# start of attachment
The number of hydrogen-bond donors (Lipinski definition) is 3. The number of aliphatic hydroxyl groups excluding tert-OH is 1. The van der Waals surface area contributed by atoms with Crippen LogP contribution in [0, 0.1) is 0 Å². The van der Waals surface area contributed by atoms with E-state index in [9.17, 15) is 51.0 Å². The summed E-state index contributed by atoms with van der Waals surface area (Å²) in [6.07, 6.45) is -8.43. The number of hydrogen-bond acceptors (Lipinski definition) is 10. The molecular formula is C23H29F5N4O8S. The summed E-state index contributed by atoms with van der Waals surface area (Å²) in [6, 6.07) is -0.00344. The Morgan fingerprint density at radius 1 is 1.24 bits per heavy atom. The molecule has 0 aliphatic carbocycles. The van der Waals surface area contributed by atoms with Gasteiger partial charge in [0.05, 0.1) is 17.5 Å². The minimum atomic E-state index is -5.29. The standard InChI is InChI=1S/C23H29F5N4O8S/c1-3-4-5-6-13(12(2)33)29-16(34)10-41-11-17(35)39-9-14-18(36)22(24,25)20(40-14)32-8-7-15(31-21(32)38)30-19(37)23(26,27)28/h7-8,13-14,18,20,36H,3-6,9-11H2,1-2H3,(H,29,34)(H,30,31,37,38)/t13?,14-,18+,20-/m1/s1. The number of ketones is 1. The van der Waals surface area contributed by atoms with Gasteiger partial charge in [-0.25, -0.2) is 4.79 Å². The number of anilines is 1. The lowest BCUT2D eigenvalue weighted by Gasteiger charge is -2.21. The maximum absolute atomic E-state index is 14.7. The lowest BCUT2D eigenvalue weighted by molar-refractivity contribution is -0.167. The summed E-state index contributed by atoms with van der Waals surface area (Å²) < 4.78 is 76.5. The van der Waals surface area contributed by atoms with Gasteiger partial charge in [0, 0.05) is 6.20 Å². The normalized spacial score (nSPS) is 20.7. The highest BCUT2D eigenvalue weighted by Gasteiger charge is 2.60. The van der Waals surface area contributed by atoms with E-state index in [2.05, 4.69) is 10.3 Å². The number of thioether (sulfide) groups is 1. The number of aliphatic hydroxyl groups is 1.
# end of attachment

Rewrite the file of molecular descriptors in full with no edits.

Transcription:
The number of hydrogen-bond donors (Lipinski definition) is 3. The number of aliphatic hydroxyl groups excluding tert-OH is 1. The van der Waals surface area contributed by atoms with Crippen LogP contribution in [0, 0.1) is 0 Å². The van der Waals surface area contributed by atoms with E-state index in [9.17, 15) is 51.0 Å². The summed E-state index contributed by atoms with van der Waals surface area (Å²) in [6.07, 6.45) is -8.43. The number of hydrogen-bond acceptors (Lipinski definition) is 10. The molecular formula is C23H29F5N4O8S. The summed E-state index contributed by atoms with van der Waals surface area (Å²) in [6, 6.07) is -0.00344. The Morgan fingerprint density at radius 1 is 1.24 bits per heavy atom. The molecule has 0 aliphatic carbocycles. The van der Waals surface area contributed by atoms with Gasteiger partial charge in [0.05, 0.1) is 17.5 Å². The minimum atomic E-state index is -5.29. The standard InChI is InChI=1S/C23H29F5N4O8S/c1-3-4-5-6-13(12(2)33)29-16(34)10-41-11-17(35)39-9-14-18(36)22(24,25)20(40-14)32-8-7-15(31-21(32)38)30-19(37)23(26,27)28/h7-8,13-14,18,20,36H,3-6,9-11H2,1-2H3,(H,29,34)(H,30,31,37,38)/t13?,14-,18+,20-/m1/s1. The number of ketones is 1. The van der Waals surface area contributed by atoms with Gasteiger partial charge in [-0.25, -0.2) is 4.79 Å². The number of anilines is 1. The lowest BCUT2D eigenvalue weighted by Gasteiger charge is -2.21. The maximum absolute atomic E-state index is 14.7. The lowest BCUT2D eigenvalue weighted by molar-refractivity contribution is -0.167. The summed E-state index contributed by atoms with van der Waals surface area (Å²) < 4.78 is 76.5. The van der Waals surface area contributed by atoms with Gasteiger partial charge in [0, 0.05) is 6.20 Å². The normalized spacial score (nSPS) is 20.7. The highest BCUT2D eigenvalue weighted by Gasteiger charge is 2.60. The van der Waals surface area contributed by atoms with E-state index in [2.05, 4.69) is 10.3 Å². The number of thioether (sulfide) groups is 1. The number of aliphatic hydroxyl groups is 1.